Abstract

Multistakeholder Internet governance aspires to fulfill democratic values in a process of dialogue producing results that can be considered for possible action. How can these goals be accomplished when the participants in these processes come from entities as varied as corporations, governments, civil society and academia drawn from countries all over the world? How can such a multistakeholder process embody democratic values? How can it be based on dialogue? What kinds of results can it produce? This article applies Deliberative Polling as a possible solution to this problem by using a stratified random sample of netizens, citizens of the Internet, drawn from all the relevant stakeholders of the Internet Governance Forum, engaged together in dialogue and with opinions collected in confidential questionnaires before and after deliberation. This pilot application focused on the topic of Internet access ‒ policy proposals to increase access for the next billion users. We believe it demonstrates the possibility that deliberators drawn from all these sectors can participate in substantive dialogue weighing the merits of issues and coming to specific conclusions. The pilot was limited in its duration and scale but produced, nevertheless, results that strongly support the conclusion that this approach to multistakeholder Internet governance is promising.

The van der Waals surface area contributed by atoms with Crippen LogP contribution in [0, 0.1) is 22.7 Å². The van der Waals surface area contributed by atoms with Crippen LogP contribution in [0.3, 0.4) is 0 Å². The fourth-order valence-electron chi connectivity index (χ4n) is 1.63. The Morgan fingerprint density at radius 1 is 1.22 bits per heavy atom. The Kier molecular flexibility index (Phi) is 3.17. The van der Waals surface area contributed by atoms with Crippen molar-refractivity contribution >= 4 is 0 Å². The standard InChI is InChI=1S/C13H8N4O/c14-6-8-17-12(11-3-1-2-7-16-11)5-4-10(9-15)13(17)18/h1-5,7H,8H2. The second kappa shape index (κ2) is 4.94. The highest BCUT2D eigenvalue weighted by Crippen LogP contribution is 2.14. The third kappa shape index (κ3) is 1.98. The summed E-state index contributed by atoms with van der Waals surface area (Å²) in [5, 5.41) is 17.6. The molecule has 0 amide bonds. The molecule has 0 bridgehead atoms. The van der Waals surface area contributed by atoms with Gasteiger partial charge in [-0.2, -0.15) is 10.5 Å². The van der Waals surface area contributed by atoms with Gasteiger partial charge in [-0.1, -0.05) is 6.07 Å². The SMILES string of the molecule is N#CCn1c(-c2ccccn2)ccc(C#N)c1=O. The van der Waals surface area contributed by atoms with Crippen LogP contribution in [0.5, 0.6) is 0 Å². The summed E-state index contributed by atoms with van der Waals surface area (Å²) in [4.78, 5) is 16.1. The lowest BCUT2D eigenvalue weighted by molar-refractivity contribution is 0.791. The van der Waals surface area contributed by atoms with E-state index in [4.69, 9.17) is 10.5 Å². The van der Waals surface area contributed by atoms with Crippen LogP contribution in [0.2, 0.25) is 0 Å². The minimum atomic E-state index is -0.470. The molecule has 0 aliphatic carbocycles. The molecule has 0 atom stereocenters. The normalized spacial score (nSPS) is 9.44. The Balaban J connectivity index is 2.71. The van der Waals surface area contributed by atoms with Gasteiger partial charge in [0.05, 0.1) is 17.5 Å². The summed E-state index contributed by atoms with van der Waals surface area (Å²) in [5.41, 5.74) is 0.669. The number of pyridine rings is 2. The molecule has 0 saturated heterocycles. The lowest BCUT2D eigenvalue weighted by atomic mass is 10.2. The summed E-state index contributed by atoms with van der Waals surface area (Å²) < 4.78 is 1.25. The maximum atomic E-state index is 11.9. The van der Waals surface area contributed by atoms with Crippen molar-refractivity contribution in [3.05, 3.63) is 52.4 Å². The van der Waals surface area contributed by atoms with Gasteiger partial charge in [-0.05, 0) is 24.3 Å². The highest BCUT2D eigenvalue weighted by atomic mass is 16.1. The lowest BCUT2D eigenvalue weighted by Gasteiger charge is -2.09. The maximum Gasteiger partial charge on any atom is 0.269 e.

Research Paper

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